Theresearch will be entirely qualitative, as the variables under testare qualitative in nature. The primary data will be source throughinterviews with the respondents in demanding cases, or just a filledup JIS examination form in cases where respondents are able toobjectively fill these up. A total of 50 respondents will be sort,but in any case a minimum of 20 will be necessary. The filled upresponse forms, or the interview reports, will be documented and therespondents allowed time as they interact with peers and other peoplein the society. Different respondents are expected to have differentratings in the JIS score table, and are expected to show varyingsymptoms in the 11 categories under JIS. After their JIS scores areobtained, the follow-up of their social interactions will show thosewho repeat offend, and the nature or offences they engage in. Thiscycle will spread over 6 months to 1 year.

Samplingmethods are limited owing to the availability of respondents, as wellas parental consent and respondent’s ability to give objectivedata. The age of range is between 9-18 years. The basic data analysistool is JIS based. Since JIS is the system under test, the natural ofanalytical processes must not deviate significantly from the JISconclusive procedures to avoid distorting the objective of the study.Most items on the JIS list are simple yes or no questions, and theanalytical process is well documented in the JIS sheets. Theseprocesses generate the T scores, define the standard deviations, andpredict the outcomes of any responses. JIS system will solely be usedto analyze the data obtained.


Thisstudy will be conducted on a population type that is limited inabsolute number of respondents and whose respondents are far spread.It may not be possible to reach enough respondents within theconvenience afforded by this study. In addition, some of therespondents maybe of very young age, be socially or psychologicallyaffected, or be under strict parental or authority restrictions, andmaybe therefore unable to give objective data. In addition, the timerequired to follow up on respondents with the aim of learning if theywill repeat offences maybe so expansive as to render the studylimited.


Thestudy is targeting persons mainly under the adult age limit. Thus,necessary caution will be taken to seek authorization to recruit therespondents. For most cases, the respondents are living underparental or guardian care. In these cases, the consent of the parentto have their youngsters partake of this study will be sort. Theobjective of the study will be emphasized, and the guarantee ofethical usage of all data so given by respondents will be ensured. Inaddition, the particular information regarding the person of allrespondents will be kept confidential and adverse mention of any ofit safeguarded. For cases where respondents are psychologically orsocially challenged, dignified treatment will be ensured, as will bethe consent of parents or guardians, and the authorization of thestate departments involved in protection of children or the statefacility in charge of rehabilitation of those under custody (Wolaket.al, 2006).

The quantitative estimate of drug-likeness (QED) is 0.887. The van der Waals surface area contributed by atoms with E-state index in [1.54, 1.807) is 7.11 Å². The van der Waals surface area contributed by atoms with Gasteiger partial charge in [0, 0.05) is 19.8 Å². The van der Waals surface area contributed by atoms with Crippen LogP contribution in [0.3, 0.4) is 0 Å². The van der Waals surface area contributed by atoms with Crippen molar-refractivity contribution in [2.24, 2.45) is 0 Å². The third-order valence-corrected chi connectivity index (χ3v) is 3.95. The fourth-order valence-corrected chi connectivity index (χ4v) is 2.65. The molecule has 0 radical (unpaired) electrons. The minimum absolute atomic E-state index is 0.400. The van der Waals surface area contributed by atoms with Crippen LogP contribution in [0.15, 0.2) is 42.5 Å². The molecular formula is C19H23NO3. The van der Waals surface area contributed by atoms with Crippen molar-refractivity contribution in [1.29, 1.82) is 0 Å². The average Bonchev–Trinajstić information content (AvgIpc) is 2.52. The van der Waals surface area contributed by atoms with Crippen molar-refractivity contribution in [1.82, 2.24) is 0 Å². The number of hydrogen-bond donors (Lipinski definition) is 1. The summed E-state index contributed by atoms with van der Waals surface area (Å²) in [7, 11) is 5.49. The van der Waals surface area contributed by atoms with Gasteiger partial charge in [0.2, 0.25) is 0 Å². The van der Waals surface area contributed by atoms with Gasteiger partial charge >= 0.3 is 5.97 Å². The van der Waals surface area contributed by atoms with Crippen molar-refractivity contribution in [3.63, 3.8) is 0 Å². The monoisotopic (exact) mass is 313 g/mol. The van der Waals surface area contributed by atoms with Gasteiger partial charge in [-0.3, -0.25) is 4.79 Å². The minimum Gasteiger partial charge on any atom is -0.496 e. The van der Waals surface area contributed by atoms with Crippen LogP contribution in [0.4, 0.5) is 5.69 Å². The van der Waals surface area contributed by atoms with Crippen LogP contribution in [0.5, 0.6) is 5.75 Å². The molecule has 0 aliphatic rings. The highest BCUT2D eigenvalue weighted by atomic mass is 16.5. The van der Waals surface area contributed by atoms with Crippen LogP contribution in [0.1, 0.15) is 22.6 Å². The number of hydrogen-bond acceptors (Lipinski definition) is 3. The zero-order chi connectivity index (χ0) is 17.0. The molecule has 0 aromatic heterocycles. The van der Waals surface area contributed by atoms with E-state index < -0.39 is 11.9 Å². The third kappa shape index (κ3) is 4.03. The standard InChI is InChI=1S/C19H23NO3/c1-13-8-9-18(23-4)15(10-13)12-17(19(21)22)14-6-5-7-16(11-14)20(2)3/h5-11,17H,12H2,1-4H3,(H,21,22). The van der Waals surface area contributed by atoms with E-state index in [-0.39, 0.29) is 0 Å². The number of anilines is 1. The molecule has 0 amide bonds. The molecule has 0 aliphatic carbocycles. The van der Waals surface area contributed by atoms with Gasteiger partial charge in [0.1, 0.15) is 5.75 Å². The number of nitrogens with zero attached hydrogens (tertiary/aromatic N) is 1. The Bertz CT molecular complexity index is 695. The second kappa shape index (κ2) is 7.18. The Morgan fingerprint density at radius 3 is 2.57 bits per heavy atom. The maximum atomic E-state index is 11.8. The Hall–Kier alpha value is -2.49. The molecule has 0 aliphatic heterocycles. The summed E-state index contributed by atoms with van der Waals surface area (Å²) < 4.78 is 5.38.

Significanceof study

Thisstudy will help reduce repeat cases of juvenile sex offences throughproactive rehabilitation, as well as to reduce the high costsinvolved in dealing with cases of juvenile sex offences. It will alsosignificantly contribute to the field as a scholarly article.


Caldwell,M. F. (2002). What we do not know about juvenile sexual reoffenserisk. ChildMaltreatment,7,291-302.

Centerfor Sex Offender Management (2012). UnderstandingJuvenile Sexual Offending Behavior: Emerging Research, TreatmentApproaches and Management Practices.Availableathttp://www.csom.org/pubs/juvbrf10.html

FederalBureau of Investigation (2014). Crimes in the United States.Available at


HumanRights Watch (2013). Raisedon the Registry: The Irreparable Harm of Placing Children on SexOffender Registries in the US.

Jesness,C. (2003). JesnessInventory-Revised (JI-R).Available athttp://www.psychassessments.com.au/products/58/prod58_report2.pdf

JuvenileLaw Center (2014). Juvenile Sex Offender Registration. Available athttp://www.jlc.org/current-initiatives/promoting-fairness-courts/juvenile-sex-offender-registration

NCSBYFact Sheet (2013). What Research Shows About Adolescent SexOffenders. Available at


Truman,J., BJS Statistician (2012). “National Crime Victimization Survey2010.” U.S. Department of Justice, Office of Justice Programs,Bureau of Justice Statistics


U.S.Department of Justice (2014). Raisingawareness about sexual abuse Facts, Myths, and Statistics.Available athttp://www.nsopw.gov/%28X%281%29S%28q5t23csb1xzdvxbbqlefjacq%29%29/en/Education/FactsMythsStatistics?AspxAutoDetectCookieSupport=1

Wolak,J., K. Mitchell, and D. Finkelhor (2006). “Online Victimization ofYouth: Five Years Later.” NationalCenter for Missing &amp Exploited Children